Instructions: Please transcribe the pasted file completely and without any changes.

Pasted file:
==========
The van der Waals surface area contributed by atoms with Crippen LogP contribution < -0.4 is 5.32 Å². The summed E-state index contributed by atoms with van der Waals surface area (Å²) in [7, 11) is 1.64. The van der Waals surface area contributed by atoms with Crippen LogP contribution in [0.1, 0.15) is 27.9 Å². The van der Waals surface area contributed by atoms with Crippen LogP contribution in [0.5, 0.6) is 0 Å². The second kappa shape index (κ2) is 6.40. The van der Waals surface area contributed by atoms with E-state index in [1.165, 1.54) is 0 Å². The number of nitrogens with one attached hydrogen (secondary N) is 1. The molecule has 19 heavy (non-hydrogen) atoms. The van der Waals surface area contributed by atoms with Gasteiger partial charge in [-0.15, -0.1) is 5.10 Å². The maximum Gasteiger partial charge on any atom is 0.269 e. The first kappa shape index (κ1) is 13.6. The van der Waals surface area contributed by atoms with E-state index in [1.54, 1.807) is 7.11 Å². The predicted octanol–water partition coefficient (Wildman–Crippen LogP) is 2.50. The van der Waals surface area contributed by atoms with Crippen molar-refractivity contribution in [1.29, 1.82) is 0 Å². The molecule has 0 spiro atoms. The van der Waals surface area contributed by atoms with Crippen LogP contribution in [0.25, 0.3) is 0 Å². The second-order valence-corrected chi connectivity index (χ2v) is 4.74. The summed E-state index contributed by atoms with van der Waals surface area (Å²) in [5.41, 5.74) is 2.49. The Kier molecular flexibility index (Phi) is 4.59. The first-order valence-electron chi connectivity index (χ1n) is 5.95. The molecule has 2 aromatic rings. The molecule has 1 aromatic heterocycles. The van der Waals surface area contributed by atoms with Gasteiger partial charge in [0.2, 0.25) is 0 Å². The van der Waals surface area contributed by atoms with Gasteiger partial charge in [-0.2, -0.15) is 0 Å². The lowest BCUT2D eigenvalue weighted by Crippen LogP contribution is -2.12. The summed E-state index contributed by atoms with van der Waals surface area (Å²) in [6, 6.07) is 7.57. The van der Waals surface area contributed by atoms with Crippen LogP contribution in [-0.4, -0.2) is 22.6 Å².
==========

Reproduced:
The van der Waals surface area contributed by atoms with Crippen LogP contribution < -0.4 is 5.32 Å². The summed E-state index contributed by atoms with van der Waals surface area (Å²) in [7, 11) is 1.64. The van der Waals surface area contributed by atoms with Crippen LogP contribution in [0.1, 0.15) is 27.9 Å². The van der Waals surface area contributed by atoms with Crippen LogP contribution in [0.5, 0.6) is 0 Å². The second kappa shape index (κ2) is 6.40. The van der Waals surface area contributed by atoms with E-state index in [1.165, 1.54) is 0 Å². The number of nitrogens with one attached hydrogen (secondary N) is 1. The molecule has 19 heavy (non-hydrogen) atoms. The van der Waals surface area contributed by atoms with Gasteiger partial charge in [-0.15, -0.1) is 5.10 Å². The maximum Gasteiger partial charge on any atom is 0.269 e. The first kappa shape index (κ1) is 13.6. The van der Waals surface area contributed by atoms with E-state index in [1.54, 1.807) is 7.11 Å². The predicted octanol–water partition coefficient (Wildman–Crippen LogP) is 2.50. The van der Waals surface area contributed by atoms with Crippen molar-refractivity contribution in [1.29, 1.82) is 0 Å². The molecule has 0 spiro atoms. The van der Waals surface area contributed by atoms with Crippen LogP contribution in [0.25, 0.3) is 0 Å². The second-order valence-corrected chi connectivity index (χ2v) is 4.74. The summed E-state index contributed by atoms with van der Waals surface area (Å²) in [5.41, 5.74) is 2.49. The Kier molecular flexibility index (Phi) is 4.59. The first-order valence-electron chi connectivity index (χ1n) is 5.95. The molecule has 2 aromatic rings. The molecule has 1 aromatic heterocycles. The van der Waals surface area contributed by atoms with Gasteiger partial charge in [0.2, 0.25) is 0 Å². The van der Waals surface area contributed by atoms with Gasteiger partial charge in [-0.2, -0.15) is 0 Å². The lowest BCUT2D eigenvalue weighted by Crippen LogP contribution is -2.12. The summed E-state index contributed by atoms with van der Waals surface area (Å²) in [6, 6.07) is 7.57. The van der Waals surface area contributed by atoms with Crippen LogP contribution in [-0.4, -0.2) is 22.6 Å².